European cities 40 per cent more productive than Northern Powerhouse counterparts

Our new report on how the Northern Powerhouse compares to the Randstad and Rhine-Ruhr

Press release published on 1 June 2016

A new report published today by the think tank Centre for Cities warns that the Government’s Northern Powerhouse will only succeed if it focuses on boosting productivity in underperforming Northern cities.

The report, Building the Northern Powerhouse: lessons from the Rhine-Ruhr and Randstad (sponsored by leading law firm DAC Beachcroft), compares Northern cities to the Rhine-Ruhr and Randstad regions of Germany and Holland, which the Government has cited as models for the Northern Powerhouse.

It shows that the success of the Rhine-Ruhr and Randstad regions is not the result of extensive connections between cities in these areas, as is often assumed – and that inter-city commuting links in the Rhine-Ruhr and Randstad areas are actually little better than in the North of England. Instead, the economic vibrancy of these regions is driven by the strong performance of their individual cities, which are 40 per cent more productive than counterparts in the Northern Powerhouse.

Top five most productive cities in Northern Powerhouse region Top five most productive cities in Rhine-Ruhr and Randstad regions
City Productivity (Gross value added per worker, £ 2011) City Productivity (Gross value added per worker, £ 2011)
1 Leeds   46,575 1 Amsterdam (greater city)   75,188
2 Warrington   45,995 2 Bonn   73,857
3 Burnley   44,337 3 Leverkusen   70,636
4 Liverpool   44,159 4 Haarlemmermeer   66,984
5 Manchester   43,572 5 Düsseldorf   66,064

Average productivity of Northern Powerhouse cities




Average productivity of Rhine-Ruhr & Randstad cities



Based on this analysis, the report makes a number of recommendations for national and local policy-makers working to build a successful Northern Powerhouse:

  • Focus on addressing skills-gaps in Northern cities – The research shows that only three Northern cities (York, Warrington and Leeds) are in the UK top 20 in terms of the number of residents educated to degree level. For example, nearly half of residents in Reading (47 per cent) have a degree, compared to only a quarter of people in Liverpool educated to this level. Addressing these skills-gaps will be crucial in boosting productivity in the Northern Powerhouse region.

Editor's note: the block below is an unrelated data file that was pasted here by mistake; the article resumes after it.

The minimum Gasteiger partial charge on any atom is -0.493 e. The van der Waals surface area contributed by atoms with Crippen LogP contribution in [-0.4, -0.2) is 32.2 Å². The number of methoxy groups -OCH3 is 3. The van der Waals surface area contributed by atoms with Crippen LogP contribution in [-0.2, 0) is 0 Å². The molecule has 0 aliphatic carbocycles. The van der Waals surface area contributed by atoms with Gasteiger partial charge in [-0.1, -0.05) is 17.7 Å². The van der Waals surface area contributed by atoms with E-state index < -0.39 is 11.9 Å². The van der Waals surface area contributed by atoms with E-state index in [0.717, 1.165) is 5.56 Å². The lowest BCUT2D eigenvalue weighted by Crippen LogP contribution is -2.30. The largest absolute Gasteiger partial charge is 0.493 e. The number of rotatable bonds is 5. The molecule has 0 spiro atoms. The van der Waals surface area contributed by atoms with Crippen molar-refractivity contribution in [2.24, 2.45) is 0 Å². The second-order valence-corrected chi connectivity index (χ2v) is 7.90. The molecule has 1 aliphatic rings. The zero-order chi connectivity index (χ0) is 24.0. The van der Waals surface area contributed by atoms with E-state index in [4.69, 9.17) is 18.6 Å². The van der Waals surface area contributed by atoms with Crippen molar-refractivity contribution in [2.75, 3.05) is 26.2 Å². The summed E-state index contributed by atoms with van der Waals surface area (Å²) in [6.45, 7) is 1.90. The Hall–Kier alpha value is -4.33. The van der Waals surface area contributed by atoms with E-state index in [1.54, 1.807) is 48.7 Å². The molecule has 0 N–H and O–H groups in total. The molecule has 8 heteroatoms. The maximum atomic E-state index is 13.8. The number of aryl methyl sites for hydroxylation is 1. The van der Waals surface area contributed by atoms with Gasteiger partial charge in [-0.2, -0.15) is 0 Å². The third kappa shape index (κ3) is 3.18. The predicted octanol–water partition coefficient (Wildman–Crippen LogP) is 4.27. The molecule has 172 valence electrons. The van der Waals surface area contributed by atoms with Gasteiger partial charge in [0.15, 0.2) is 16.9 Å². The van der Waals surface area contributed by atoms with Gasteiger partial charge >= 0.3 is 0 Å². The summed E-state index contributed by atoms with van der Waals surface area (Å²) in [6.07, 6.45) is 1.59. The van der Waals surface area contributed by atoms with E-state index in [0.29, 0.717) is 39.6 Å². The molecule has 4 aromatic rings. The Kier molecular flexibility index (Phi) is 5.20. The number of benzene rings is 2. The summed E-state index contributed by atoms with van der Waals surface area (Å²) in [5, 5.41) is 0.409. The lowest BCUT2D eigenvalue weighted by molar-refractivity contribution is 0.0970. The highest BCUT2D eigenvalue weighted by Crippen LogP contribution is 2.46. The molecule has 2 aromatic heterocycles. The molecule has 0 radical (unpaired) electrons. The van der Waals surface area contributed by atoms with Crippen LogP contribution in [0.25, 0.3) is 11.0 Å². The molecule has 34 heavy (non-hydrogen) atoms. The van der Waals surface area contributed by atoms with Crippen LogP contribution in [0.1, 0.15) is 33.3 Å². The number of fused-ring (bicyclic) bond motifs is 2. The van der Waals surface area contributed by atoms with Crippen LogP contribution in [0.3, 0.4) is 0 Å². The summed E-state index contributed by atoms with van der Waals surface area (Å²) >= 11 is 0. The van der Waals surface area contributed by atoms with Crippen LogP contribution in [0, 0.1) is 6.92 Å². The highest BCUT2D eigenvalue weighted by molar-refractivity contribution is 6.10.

• Strengthening transport networks within Northern cities is a bigger priority than inter-city links – While improving train connections between cities such as Manchester and Leeds will help economic development, the research suggests that boosting transport links within cities will have a bigger impact on improving productivity, by enabling people to access jobs across their wider city-region more easily.
  • City-region governance will be vital to an effective Northern Powerhouse – The findings show that the North is comprised of many economies, which operate over a city-region scale and have distinctive challenges when it comes to skills, local transport and planning. Important policy decisions on these issues should therefore be at the city-region level. National and local leaders need to continue to focus on finalising city-region devolution deals for major Northern cities, and where decisions are being taken on pan-northern issues – for example, by Transport for the North – they should be taken in a way which best supports these city regions to prosper.

Commenting on the findings, Alexandra Jones, Chief Executive of Centre for Cities said:             

“We can’t build a successful Northern Powerhouse without stronger, more productive cities. The Government’s initiative has the potential to have a huge impact in addressing the North/South divide, but only if it maintains its original focus of boosting productivity in major Northern cities such as Manchester, Leeds and Newcastle. These big urban areas have the most potential for growth in the region, but are currently underperforming, especially in comparison to cities in more successful areas such as the Rhine-Ruhr and Randstad areas.

“Instead of spreading limited monies and political focus equally across the whole region, national and local policy-makers should concentrate most resources on addressing the economic challenges that big Northern cities and their city regions face, as these have greatest potential to deliver benefits for the North as a whole.”

Mike Bothamley, Head of Real Estate at DAC Beachcroft, who sponsored the report, said:

“The report gives a tangible direction for the evolution of the Northern Powerhouse concept. While supporting regional collaboration it clearly highlights the importance of local action in the drive for sustainable growth and recommends practical actions for planning and development. “



For more information or to set up an interview, please contact Brian Semple, Press Manager for the Centre for Cities, on 0207 803 4316 or

Centre for Cities

Centre for Cities is a research and policy institute, dedicated to improving the economic success of UK cities. We are a charity that works with cities, business and Whitehall to develop and implement policy that supports the performance of urban economies. We do this through impartial research and knowledge exchange.

DAC Beachcroft

With around 2,200 people, DAC Beachcroft combines one of the most comprehensive UK legal networks with coverage across Europe, Latin America, North America and Asia-Pacific.

DAC Beachcroft refers to the DAC Beachcroft Group, which includes a number of differently regulated entities within the UK and internationally.

We provide a full service commercial, transactional, claims, risk and advisory capability. We work with clients in a select range of industry sectors and are market leaders in health, insurance and real estate.

Contact us

Head of Communications